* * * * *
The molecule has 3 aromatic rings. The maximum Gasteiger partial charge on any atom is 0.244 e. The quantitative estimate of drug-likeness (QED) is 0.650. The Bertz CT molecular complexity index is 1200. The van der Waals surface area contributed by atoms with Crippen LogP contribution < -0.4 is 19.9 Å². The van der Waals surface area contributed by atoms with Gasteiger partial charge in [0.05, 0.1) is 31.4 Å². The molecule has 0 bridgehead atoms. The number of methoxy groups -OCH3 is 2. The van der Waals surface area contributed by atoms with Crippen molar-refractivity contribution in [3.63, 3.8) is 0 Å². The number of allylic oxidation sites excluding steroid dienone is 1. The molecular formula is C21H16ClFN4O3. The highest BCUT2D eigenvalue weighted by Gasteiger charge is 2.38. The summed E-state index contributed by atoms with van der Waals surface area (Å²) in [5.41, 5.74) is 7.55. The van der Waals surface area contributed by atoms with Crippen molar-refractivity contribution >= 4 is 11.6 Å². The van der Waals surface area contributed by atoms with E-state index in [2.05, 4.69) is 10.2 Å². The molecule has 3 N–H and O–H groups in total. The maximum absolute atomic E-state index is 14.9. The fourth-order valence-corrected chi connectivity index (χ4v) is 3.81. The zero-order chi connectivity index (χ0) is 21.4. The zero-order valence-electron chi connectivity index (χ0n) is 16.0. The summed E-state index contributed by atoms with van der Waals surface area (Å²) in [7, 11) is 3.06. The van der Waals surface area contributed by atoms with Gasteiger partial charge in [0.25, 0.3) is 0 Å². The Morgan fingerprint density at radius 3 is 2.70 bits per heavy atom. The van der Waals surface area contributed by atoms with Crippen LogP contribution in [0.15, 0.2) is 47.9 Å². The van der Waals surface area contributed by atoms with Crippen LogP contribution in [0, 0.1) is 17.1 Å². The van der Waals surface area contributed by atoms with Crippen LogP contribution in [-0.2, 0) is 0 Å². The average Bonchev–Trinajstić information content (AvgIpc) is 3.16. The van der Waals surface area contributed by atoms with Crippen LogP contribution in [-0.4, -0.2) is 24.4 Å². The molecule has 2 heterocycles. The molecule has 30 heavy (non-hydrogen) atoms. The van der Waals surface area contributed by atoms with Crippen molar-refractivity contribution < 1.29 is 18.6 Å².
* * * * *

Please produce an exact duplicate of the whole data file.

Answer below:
The molecule has 3 aromatic rings. The maximum Gasteiger partial charge on any atom is 0.244 e. The quantitative estimate of drug-likeness (QED) is 0.650. The Bertz CT molecular complexity index is 1200. The van der Waals surface area contributed by atoms with Crippen LogP contribution < -0.4 is 19.9 Å². The van der Waals surface area contributed by atoms with Gasteiger partial charge in [0.05, 0.1) is 31.4 Å². The molecule has 0 bridgehead atoms. The number of methoxy groups -OCH3 is 2. The van der Waals surface area contributed by atoms with Crippen molar-refractivity contribution in [3.63, 3.8) is 0 Å². The number of allylic oxidation sites excluding steroid dienone is 1. The molecular formula is C21H16ClFN4O3. The highest BCUT2D eigenvalue weighted by Gasteiger charge is 2.38. The summed E-state index contributed by atoms with van der Waals surface area (Å²) in [5.41, 5.74) is 7.55. The van der Waals surface area contributed by atoms with Crippen molar-refractivity contribution >= 4 is 11.6 Å². The van der Waals surface area contributed by atoms with E-state index in [2.05, 4.69) is 10.2 Å². The molecule has 3 N–H and O–H groups in total. The maximum absolute atomic E-state index is 14.9. The fourth-order valence-corrected chi connectivity index (χ4v) is 3.81. The zero-order chi connectivity index (χ0) is 21.4. The zero-order valence-electron chi connectivity index (χ0n) is 16.0. The summed E-state index contributed by atoms with van der Waals surface area (Å²) in [7, 11) is 3.06. The van der Waals surface area contributed by atoms with Gasteiger partial charge in [0.25, 0.3) is 0 Å². The Morgan fingerprint density at radius 3 is 2.70 bits per heavy atom. The van der Waals surface area contributed by atoms with Crippen LogP contribution in [0.15, 0.2) is 47.9 Å². The van der Waals surface area contributed by atoms with Crippen LogP contribution in [0, 0.1) is 17.1 Å². The van der Waals surface area contributed by atoms with Crippen LogP contribution in [-0.2, 0) is 0 Å². The average Bonchev–Trinajstić information content (AvgIpc) is 3.16. The van der Waals surface area contributed by atoms with Crippen LogP contribution in [-0.4, -0.2) is 24.4 Å². The molecule has 2 heterocycles. The molecule has 30 heavy (non-hydrogen) atoms. The van der Waals surface area contributed by atoms with Crippen molar-refractivity contribution < 1.29 is 18.6 Å².